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1784.1 UPenn Bans Ball Playing Near Open University Windows
"[The college] yard is intended for the exercise and recreation of the youth . . . [but don't] "play ball against any of the wall of the University, whilst the windows are open."
RULES for the Good Government and Discipline of the SCHOOL in the UNIVERSITY of PENNSYLVANIA (Francis Bailey, Philadelphia PA, 1784). Per Thomas L. Altherr, "A Place Leavel Enough to Play Ball," reprinted in David Block, Baseball before We Knew It, p. 239 (ref #41.)
Does it sound like hand ball ("fives") may be the troublesome type of play?
1822.3 Cricket Clubs, "Other Ball Clubs" Welcomed at Philadelphia PA Facility
In an advertisement about an outdoor recreation establishment run by John Carter Jr. on the western bank of the Schuylkill River near Philadelphia PA is included the sentence "Gentlemen are informed that the grounds are so disposed as to afford sufficient room and accommodation for quoit and cricket and other ball clubs." It doesn't say what these "other ball clubs" are playing. Saturday Evening Post, June 22, 1822, Vol. 1, Issue 47, page 003. Submitted by Bill Wagner 1/24/2007.
1822.4 Trap Ball Advertised at Inn
"TRAP BALL. This entertaining game and pleasing exercise may be enjoyed every Monday afternoon, at the Traveller's Rest, in Broad Street, between Chestnut and Walnut. Traps, Bats, and Balls may be had for select parties or promiscuous companies at any time. Refreshments of the first quality at the Bar."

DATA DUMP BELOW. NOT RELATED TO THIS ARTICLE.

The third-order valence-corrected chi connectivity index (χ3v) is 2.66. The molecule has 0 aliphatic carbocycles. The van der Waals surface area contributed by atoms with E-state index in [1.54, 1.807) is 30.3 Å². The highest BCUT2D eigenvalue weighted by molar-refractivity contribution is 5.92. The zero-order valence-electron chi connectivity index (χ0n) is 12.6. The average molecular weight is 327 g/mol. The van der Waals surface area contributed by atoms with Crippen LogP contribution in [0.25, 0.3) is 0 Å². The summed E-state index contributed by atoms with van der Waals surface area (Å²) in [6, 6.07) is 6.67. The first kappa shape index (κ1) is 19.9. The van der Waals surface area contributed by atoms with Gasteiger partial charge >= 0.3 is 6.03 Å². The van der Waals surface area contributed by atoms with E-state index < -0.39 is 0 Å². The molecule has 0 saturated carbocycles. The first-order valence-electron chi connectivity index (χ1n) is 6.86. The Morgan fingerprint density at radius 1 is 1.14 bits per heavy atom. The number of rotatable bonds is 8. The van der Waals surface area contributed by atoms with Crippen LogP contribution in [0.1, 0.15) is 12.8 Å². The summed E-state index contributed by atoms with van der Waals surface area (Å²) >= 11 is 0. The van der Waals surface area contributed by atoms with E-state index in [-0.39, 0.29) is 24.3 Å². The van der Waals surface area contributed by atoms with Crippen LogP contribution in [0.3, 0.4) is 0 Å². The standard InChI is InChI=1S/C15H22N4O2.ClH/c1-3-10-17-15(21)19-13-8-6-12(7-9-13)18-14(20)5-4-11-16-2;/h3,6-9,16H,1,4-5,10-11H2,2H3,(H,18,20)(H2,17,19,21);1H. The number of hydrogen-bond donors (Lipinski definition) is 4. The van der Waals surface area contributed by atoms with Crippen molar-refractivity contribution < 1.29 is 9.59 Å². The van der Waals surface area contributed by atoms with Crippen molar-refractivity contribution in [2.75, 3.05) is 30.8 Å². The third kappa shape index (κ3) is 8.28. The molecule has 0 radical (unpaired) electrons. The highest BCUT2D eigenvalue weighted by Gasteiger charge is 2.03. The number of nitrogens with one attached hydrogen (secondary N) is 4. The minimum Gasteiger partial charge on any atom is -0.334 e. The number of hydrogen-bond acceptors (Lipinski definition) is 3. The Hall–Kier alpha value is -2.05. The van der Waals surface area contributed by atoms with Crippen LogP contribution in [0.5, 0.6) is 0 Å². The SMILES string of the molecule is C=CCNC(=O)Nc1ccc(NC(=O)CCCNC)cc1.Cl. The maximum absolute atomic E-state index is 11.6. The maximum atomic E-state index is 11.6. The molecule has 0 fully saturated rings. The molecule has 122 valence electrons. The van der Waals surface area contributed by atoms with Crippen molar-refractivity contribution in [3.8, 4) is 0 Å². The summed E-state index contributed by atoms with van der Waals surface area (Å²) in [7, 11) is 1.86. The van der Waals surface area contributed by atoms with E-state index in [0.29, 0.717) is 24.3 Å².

Saturday Evening Post [running ad, summer 1822]. Provided by Richard Hershberger, email of June 26, 2007. The location is Philadelphia PA.
To be exact, from May 25 to July 27, 1822, in this weekly. [ba]
1829.1 Philadelphians Play Ball
A group of Philadelphians who may eventually organize as the Olympic Ball Club begin playing town ball in Philadelphia, PA, but are prohibited from doing so within the city limits by ordinances dating to Colonial times. A site in Camden, New Jersey is used to avoid breaking the laws in Philadelphia. Caution: this unsourced item, retained from the original chronology of 70 items, has been seriously questioned by a researcher familiar with Philadelphia ballplaying. This group may correspond to the eighteen ropemakers whose ball play is cited in “A Word Fitly Spoken,” published in The American Sunday School Magazine of January 1830, pp. 3-5.
1829.5 Town Ball Takes Off in Philadelphia?
A group of young rope makers is reported to have played a game of ball in 1829 at 18th and Race Streets.
William Ryczek, Baseball's First Inning (McFarland, 2009), page 114. Ryczek cites a 2006 email from Richard Hershberger as the source of the location of the game. He identifies this game as perhaps the earliest known form of town ball, but Hershberger is unconvinced (see Warning, below).
Citing the makeup of these players as differing from that of early town ball players' reports, and seeing the 1829 account as more of a morality tale than a reliable report, Richard Hershberger (email of 10/31/12) discounts this item as an account of the origins of Philadelphia town ball.